Wednesday, November 22, 2006

What Do You Do With A Drunken Sailor?

An issue is emerging in several blogs and technical lists on the topic of expectations for backward compatibility of document formats on the web. At XML.COM, David Peterson rebuts a Popular Science article about a digital ice age when future archaeologists cannot decipher our current times because of our choices to publish documents in digital formats on digital media.

The long lifecycle argument has been occurring for at least three decades in computer systems circles and was one of the reasons for the success of markup systems. It only has so much mileage because static data is not enough to ensure behavioral fidelity on recovery unless behavioral semantics are stored as well. In the long lifecycle, we know that knowledge does get lost and the medium may not make a difference. Some of it can be recovered if smart people put their minds to it. The recovery of Egyptian hieroglyphics is an example. On the other hand, the library of Alexandria is gone forever.

Shorter lifecycles are immediate problems. The seas for successful products are both smoothed AND made rough by the intersection of competition for improvements and standards for interoperable information. Expectations for backward and upward compatibility vary by product and worse, are violent in the expectations for products that are distinct but familial. Success can be the worst thing that happens to a young band and the worst thing that can happen to a young application. As it was for Egyptian scholars, the history of media and medium can be cruel indeed. It pays to keep a sober head.

A thread is going on the X3D/VRML lists regards VRML 1.0. It was a successful format but not a very capable one. It was 'the simplest thing that could possibly work' and because it was a static model without behaviors, the vendors and the community moved on to VRML97. Then the bubble burst, history has been rewriten since (SecondLife Invents the Metaverse! yeah, whatever...) for the purpose of marketing new applications.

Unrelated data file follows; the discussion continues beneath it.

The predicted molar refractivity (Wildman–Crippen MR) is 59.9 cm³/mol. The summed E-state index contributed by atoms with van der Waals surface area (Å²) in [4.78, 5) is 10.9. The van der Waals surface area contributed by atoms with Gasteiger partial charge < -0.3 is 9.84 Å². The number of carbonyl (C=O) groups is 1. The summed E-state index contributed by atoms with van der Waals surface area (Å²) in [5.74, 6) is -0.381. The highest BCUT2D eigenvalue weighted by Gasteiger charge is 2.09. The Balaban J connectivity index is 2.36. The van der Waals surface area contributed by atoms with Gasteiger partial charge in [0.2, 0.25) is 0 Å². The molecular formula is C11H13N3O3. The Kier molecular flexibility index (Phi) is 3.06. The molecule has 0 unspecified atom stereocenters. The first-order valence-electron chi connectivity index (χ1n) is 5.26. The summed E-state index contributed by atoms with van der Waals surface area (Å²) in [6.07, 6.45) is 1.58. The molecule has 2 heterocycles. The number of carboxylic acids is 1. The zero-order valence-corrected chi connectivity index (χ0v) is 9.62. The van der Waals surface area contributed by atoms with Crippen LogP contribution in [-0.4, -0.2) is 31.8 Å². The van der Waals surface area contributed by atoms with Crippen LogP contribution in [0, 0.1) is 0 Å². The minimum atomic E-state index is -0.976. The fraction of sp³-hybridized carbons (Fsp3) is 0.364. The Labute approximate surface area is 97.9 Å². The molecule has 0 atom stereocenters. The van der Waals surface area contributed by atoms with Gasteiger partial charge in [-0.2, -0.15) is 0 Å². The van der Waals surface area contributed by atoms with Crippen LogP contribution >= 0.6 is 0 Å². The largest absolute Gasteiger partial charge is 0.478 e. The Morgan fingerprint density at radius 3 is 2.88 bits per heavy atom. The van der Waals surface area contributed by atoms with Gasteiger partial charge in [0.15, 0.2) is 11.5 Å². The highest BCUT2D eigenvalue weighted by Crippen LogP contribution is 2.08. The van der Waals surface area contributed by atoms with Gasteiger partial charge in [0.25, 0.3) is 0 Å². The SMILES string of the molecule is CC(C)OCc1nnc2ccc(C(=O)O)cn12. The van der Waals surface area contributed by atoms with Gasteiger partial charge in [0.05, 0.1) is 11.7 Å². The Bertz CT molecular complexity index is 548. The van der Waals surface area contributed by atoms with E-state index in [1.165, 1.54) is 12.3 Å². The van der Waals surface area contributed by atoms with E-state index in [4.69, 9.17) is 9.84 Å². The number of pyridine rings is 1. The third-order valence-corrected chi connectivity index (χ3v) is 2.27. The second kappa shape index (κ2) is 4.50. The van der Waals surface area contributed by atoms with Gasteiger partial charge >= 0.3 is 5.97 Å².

So history, format and application do force some formats out of mainstream use but in the case of the web, NOT OFF THE SERVERS. The dilemma in VRML/X3D is that even with the new X3D format as the third generation of the language, there are a significant number of VRML 1.0 files on the servers. There are no usage statistics but they are still there. The question is, should an author/owner of these files expect the new players to support them?

In the database community, data conversion costs are accepted as a fact of business when a new system replaces an old one. It is priced into the contract. On the other hand, HTML, VRML, SVG, etc are documents. We expect those to keep working in a backwards compatible mode of operation particularly if they were wildly successful in their initial fielding. As a result, HTML design hyteresis is legendary in its impact on the evolution of the language. Design camps have bifurcated into different languages with familial relationships and the (X)HTML browsers have to support them all XML's draconian parse not withstanding. The result: an HTML browser is the exemplar of bloat and script drudgery.

There are no conclusions because the decisions vary by situation. Some observations:

1) Initial fielding of the 'simplest thing that can possibly work' coupled with 'wild success' has consequences. Like an early young marriage, you may outgrow it and face an expensive divorce or an uncomfortable life later.

2) Expectations of databases and document systems are different, but the Internet and WWW system create a hot zone where these requirements overlap. Language by language, we are facing different decisions made by different vendors at different times that will make interoperation in mashups and aggregate documents problematic at best and highly failure prone at worst. What is thinkable and unthinkable varies by situation. Forget the Overton; look at the budgets.

The outcomes for languages and requirements for vendors are left to the reader to work out. Let me put it this way: Microsoft has no reason to fear that it won't have a secure future.

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